I am pleased to present this guest post from
Father Steven LaBaire, pastor of Holy Family Parish in Worcester, MA.
This Sunday we will hear a story that centers on the need to change our own hearts before we demand the conversion of others.
Jesus is confronted by some religious leaders who bring before him a woman caught in the act of adultery (John 8:1-11).
They start quizzing Jesus. “What should we do with her?”
But the quiz has a “catch” to it.
They are testing Jesus “so as to bring a charge against him.” They want to be rid of him.
If Jesus answers that the woman ought to be stoned to death, which was the penalty for adultery under Mosaic law, he would be challenging the Roman authorities. The Romans had banned executions without their authority or approval.
If Jesus answers that she not be punished under the penalties imposed by Mosaic law, then Jesus sets himself up in opposition to what Moses prescribed.
So it’s a trap.
But Jesus uses the trap to unmask the hypocrisy of these pious frauds.
These guys are using this woman as a pawn in their scheme to discredit Jesus.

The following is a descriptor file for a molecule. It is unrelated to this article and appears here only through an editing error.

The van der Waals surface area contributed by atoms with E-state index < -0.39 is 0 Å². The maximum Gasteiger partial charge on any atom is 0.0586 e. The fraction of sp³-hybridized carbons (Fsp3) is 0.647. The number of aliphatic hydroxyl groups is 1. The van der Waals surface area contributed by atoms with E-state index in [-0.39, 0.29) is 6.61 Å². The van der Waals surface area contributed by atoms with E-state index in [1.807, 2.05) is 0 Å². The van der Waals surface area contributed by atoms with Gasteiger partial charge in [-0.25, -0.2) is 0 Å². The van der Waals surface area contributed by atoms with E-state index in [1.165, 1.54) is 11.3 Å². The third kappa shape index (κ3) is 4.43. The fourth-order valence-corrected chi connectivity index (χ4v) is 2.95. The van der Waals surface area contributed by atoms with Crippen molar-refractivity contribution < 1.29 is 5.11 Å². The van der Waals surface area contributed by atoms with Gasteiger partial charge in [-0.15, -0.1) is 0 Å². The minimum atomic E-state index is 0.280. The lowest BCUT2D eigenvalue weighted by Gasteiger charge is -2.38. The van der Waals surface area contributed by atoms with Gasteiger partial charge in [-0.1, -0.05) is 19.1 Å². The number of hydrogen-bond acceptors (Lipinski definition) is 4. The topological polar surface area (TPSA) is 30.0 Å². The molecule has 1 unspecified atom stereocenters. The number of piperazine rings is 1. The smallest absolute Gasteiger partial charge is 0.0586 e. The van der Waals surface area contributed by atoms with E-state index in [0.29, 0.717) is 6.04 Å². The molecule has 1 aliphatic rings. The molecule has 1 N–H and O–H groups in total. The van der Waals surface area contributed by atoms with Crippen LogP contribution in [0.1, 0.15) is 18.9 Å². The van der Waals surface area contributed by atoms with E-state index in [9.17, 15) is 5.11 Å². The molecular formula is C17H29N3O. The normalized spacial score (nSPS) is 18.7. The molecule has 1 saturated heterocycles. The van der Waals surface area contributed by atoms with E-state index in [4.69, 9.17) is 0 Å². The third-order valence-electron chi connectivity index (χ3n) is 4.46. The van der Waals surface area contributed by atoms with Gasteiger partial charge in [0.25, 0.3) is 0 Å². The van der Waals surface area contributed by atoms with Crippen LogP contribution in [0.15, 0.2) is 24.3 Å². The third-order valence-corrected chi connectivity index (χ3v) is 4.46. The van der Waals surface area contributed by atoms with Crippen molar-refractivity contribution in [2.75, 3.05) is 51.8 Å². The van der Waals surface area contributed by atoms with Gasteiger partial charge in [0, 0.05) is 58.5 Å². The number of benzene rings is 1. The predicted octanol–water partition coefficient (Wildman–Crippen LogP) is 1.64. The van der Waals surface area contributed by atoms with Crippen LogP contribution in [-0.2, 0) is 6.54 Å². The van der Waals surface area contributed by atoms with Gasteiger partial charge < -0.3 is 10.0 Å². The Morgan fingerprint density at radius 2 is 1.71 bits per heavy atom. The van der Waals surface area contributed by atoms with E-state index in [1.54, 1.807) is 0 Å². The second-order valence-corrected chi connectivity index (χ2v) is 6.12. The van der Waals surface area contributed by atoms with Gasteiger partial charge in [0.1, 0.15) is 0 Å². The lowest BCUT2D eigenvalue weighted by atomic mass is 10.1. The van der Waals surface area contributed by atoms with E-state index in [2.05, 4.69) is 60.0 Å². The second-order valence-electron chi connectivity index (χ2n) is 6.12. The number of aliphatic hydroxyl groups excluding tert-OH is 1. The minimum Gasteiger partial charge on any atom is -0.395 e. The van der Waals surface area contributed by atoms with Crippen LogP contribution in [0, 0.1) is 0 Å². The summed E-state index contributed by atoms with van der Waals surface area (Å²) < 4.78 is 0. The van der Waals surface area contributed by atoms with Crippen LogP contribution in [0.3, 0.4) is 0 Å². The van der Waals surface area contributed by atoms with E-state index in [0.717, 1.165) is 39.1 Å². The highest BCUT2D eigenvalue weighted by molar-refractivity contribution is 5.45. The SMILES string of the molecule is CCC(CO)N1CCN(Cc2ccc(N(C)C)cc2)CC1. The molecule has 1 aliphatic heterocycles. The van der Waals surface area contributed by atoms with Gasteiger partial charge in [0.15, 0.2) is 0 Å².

They don’t care about her, or about justice or the even well-being of whatever marriage has been violated.
The leaders are using the woman as a chess-piece.
If they had even a modicum of interest in justice wouldn’t her male accomplice be under scrutiny too? (It did say, she was caught in the act of adultery, didn’t it? The law required the same penalty be meted out to both. But this guy is nowhere to be found. How convenient!)
So Jesus says, “Hey, put down your stones!” Start scrutinizing your own heart before you throw stones of condemnation at others. This whole situation you’re presenting is corrupt and rotten to the core.
Jesus must have really hit a chord.
The gospel tells us that the religious leaders went way, beginning with eldest.
(Maybe the older ones realized that with the accumulation of years, they had more “scrutinizing” and soul-searching to do.)
The woman is left alone with Jesus. He tells her to stop sinning. “Don’t do this again.”
Just as importantly he tells her: “Neither do I condemn you.” In doing so, he saves her life. And, he gives this woman a new lease on life.
Let’s pray that Jesus’ provocative and courageous actions would inspire us: and accept the simple truth that God, and only God, will be the ultimate judge of every life and of every heart.
In the meantime we can put down the stones of condemnation and redouble our efforts at healing and reconciling whatever is broken in our lives and the lives that cross our path each day.
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